164. When the SPA was established in April 2013, a complaints handling team was set up to support the Authority's statutory functions and to put in place written complaints handling procedures. The Complaints and Conduct Committee, comprising members of the Board of the SPA, oversaw this work, commissioned dip‑sampling of Police Scotland's complaint handling and took steps to develop accessibility for complainers. Complaints cases were presented to the Committee, which generally met on a quarterly basis, for discussion and decision based on the recommendations of the SPA Complaints Team.

165. At the end of 2016, the SPA Complaints and Conduct Committee was stood down following publication of a Governance Review of the SPA carried out by its then Chair. As a result, decisions in relation to complaints cases were delegated to the Chief Executive, with full SPA Board involvement on an ad hoc basis.

166. The SPA experienced a challenging, unstable and disruptive period between 2013 and 2017 with numerous changes of Chair and Chief Executive, while facing hostile media scrutiny and dealing with a high level of complaints against senior officers.

167. In evidence to the Review, the SPA advised that following the appointment of the current Chair in December 2017, a number of improvements to their handling of complaints were set in train including:

  • the re-establishment of the Complaints and Conduct Committee in January 2018;
  • the introduction of a lead Director to support the Complaints and Conduct Committee's activities and requirements, and a requirement for all Committee decisions to be supported by professional written advice and legal opinion when required, for all decisions to be properly recorded; and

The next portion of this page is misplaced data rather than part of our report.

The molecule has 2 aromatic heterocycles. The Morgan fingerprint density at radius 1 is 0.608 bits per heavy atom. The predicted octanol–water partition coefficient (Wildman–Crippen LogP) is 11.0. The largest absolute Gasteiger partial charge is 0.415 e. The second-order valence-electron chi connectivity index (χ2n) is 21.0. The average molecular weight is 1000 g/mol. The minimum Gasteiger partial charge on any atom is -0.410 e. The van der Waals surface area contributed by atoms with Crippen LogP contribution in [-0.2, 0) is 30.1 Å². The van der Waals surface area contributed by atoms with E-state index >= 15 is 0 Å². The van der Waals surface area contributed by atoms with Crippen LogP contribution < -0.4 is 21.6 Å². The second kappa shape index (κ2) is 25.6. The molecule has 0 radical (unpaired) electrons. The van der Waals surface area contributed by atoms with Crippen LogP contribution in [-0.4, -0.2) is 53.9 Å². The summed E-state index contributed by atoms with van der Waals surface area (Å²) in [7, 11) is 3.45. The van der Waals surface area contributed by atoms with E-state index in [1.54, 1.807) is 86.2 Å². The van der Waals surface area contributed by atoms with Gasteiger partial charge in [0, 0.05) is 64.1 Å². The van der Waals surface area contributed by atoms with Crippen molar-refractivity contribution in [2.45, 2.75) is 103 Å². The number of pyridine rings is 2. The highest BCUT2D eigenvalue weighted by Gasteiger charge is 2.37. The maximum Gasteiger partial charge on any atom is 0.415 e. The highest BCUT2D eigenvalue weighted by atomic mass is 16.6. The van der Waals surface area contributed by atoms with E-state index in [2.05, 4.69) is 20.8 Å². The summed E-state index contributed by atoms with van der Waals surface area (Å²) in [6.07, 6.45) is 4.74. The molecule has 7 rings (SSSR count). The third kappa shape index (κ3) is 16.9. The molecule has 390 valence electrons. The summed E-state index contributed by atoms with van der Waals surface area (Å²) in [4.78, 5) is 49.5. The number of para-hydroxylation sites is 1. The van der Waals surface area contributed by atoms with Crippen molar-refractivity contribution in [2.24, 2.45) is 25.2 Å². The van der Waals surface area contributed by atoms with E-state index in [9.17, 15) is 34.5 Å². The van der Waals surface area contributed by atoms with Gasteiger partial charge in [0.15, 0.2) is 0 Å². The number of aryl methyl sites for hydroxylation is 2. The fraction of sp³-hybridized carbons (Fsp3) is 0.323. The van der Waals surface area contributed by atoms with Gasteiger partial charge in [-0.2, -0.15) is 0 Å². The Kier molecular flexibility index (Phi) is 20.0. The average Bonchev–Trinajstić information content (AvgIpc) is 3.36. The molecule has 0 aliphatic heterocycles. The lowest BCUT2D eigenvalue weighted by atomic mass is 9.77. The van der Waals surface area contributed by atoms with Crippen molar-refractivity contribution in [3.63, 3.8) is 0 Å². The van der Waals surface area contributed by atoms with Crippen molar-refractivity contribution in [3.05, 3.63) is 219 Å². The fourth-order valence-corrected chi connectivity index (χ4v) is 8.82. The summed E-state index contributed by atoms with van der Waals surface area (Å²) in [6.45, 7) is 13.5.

• introduction of quarterly meetings between senior officials within SPA, Police Scotland, COPFS and PIRC (known as the Quad meeting) to identify and address any strategic or system‑wide issues.

168. The SPA's evidence also confirmed that a number of other improvement actions have been implemented to strengthen their complaint handling procedures:

  • additional training undertaken by the SPA Complaints Team;
  • a joint working group with Police Scotland to review and improve the complaint handling procedures across all complaints received by the SPA, including misconduct allegations, 'relevant complaints', internal grievance matters and whistle‑blowing;
  • Director-level triaging and supervision of complaints on at least a monthly basis;
  • a new reporting format to the Committee to allow for more streamlined case assessment; and
  • a substantial reduction in the number of complaints awaiting determination.

169. The issue of what amounts to a 'relevant complaint' has been the subject of some confusion and is dealt with at Chapter 16.